Ref Number: 132
Ref Number: 132
In October 1972, Raycho Marinov discovered a soiled bracelet within the container of his excavating machine. He was excavating in West Varna, a location where the discovery of historical artefacts was not particularly rare. Raycho did not attach much significance to the common occurrence of farmers unearthing copper coins in their fields. He collected the bracelet, along with many other pieces of jewellery he discovered nearby, and stored them in a shoebox with his boots. After a few weeks, he neglected the box until he eventually handed over the gold to Dimitar Zlatarski, his former instructor and the curator of the local history museum. Zlatarski, acknowledging the significance of the artefacts, summoned specialists from the Varna Archaeological Museum.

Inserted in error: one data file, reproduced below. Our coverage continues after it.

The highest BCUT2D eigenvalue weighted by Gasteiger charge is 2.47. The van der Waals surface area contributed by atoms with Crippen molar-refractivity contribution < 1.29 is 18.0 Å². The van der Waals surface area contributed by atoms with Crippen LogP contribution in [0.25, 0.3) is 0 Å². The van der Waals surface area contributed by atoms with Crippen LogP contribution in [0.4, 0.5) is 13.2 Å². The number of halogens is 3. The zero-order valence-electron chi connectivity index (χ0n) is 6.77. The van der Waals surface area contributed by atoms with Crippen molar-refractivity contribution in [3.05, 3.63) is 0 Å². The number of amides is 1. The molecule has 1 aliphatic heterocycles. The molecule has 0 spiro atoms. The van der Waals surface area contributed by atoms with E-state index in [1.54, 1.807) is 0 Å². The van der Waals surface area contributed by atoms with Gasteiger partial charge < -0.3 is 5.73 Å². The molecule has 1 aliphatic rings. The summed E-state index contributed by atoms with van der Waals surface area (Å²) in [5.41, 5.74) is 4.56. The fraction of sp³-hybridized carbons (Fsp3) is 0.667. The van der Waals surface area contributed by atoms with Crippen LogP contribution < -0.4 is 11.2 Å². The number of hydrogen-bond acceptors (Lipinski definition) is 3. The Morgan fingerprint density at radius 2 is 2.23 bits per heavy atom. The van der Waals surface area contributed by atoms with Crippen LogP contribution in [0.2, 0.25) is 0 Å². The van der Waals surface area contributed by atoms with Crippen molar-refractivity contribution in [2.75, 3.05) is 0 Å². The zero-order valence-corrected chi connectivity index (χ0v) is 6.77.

Upon scrutiny, it transpired that Marinov’s discovery was far more precious than the copper coins discovered in the adjacent fields. The jewellery originated from the Copper Age, and Marinov’s discovery was the most significant collection of Copper Age artefacts at that time.
An extensive excavation commenced promptly. Despite the passage of several months, the excavation site where Marinov discovered the original pieces of jewellery has remained mostly undisturbed. A multitude of archaeologists flocked to the site, and an almost uninterrupted excavation took place from 1972 until 1991.
The discovery at Varna consisted of an extensive burial ground associated with the ancient Varna Culture, a people from the Copper Age that inhabited Eastern Europe prior to the arrival of the Indo-Europeans. The area was strewn with several graves, concealed behind layers of accumulated rubbish over the course of many years.
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